...gentlemen, we now come to the logos in Aristotle, gentlemen. When you speak of a realist, you make the same error very easily as you do when you think that Socrates just asked silly question, "Is there a god?" like any schoolchild. Or "How are the children born?" or -- you -- you confuse question and Question. I tried to tell you that Socrates asks on a -- quite a higher plane: the meaning of any question, that's his question. Now the same is true about Aristotle's realism. And what I'm going to tell you now is the story of the so-called categories. You have heard the word "category," and you know that you -- if you put a man in a category, it's very dangerous. You categorize a man, and he is out forever, you see. He's just a controversial person. If you want to get rid here in this country of a man, you say, "He's controversial," which should be a great honor, you see, but it doesn't help him at all.

So gentlemen, what's a category? Aristotle is the father of the categorizing. He invented this term, "category," just as Plato invented the word "ideas." And perhaps you put this down: the Socratic question, the Platonic idea, and the Aristotelian category can remind you of the essential unity of this process by which there came to be first Socrates, then Plato, and then Aristotle. And that's the unity, as I told you, that I wanted to -- to make important for you. And therefore, we have still to pin down Aristotle on his return to reality. Plato and Socrates have taken man outside reality, outside the city of Athens, to be sure. Socrates dies for this, and Plato goes into the Academy, the grove -- beyond the walls, the precincts of Athens.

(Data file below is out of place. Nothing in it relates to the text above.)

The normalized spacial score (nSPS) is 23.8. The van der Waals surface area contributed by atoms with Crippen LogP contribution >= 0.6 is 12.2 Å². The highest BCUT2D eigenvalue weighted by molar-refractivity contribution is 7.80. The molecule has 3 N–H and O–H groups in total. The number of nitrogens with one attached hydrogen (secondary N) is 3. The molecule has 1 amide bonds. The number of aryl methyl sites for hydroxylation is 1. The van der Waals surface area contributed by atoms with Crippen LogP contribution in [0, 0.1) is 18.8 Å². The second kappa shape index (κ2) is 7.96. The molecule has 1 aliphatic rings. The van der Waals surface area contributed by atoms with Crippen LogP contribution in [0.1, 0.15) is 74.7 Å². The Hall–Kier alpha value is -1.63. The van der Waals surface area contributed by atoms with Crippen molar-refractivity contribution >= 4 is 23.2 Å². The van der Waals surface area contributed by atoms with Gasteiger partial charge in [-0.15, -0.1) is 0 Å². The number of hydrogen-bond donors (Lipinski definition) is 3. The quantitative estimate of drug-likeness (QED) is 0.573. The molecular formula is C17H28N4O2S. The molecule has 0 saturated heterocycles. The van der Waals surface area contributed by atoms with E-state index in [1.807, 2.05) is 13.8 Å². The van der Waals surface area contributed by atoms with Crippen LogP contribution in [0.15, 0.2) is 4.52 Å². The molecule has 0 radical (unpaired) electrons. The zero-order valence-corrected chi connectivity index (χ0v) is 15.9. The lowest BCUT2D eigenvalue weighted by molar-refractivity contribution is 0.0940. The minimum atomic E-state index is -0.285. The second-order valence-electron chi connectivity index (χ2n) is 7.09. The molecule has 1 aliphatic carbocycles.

Aristotle now comes back to the city of man, to the cities of man, to the plants, to the animals, in a- -- in al- -- in ev- -- to the poems. And he says, "I shall now apply what I have learned from Socrates and Plato, by laying down the rule, how we have pincers to pick up reality." That's the category. The categories, gentlemen, are the ways of the mind to meet any reality. I've tried to categorize reality in my book, The Multiformity of Man. That's a categorial book. I have tried to discover that all men are either treated as duals, or as singulars, or as plurals, you see, or as infinite. -- Who has read the book, The Multiformity? Well, so I can't use it as an example for the -- most of you. But cate- -- to categorize, in Aristotle means something so simple that you may wonder what there is special.

If -- he says that if I want to deal with, let us say, a lio- -- lion, I have to ask, you see, how many--singular or plural?--and thereby already predicate what I'm asking for. That's in the -- my -- I cannot invent this. -- It's either plural or singular. Perhaps dual. But you have to fall into one of the categories. You can't leave it indefinitely. You have to ask which lions? That is, where -- African lions, Asiatic lions. You have to ask "where"? You have to ask "when?" Lions in prehistory, lions in the Christian era, lions at this moment, lions in the future.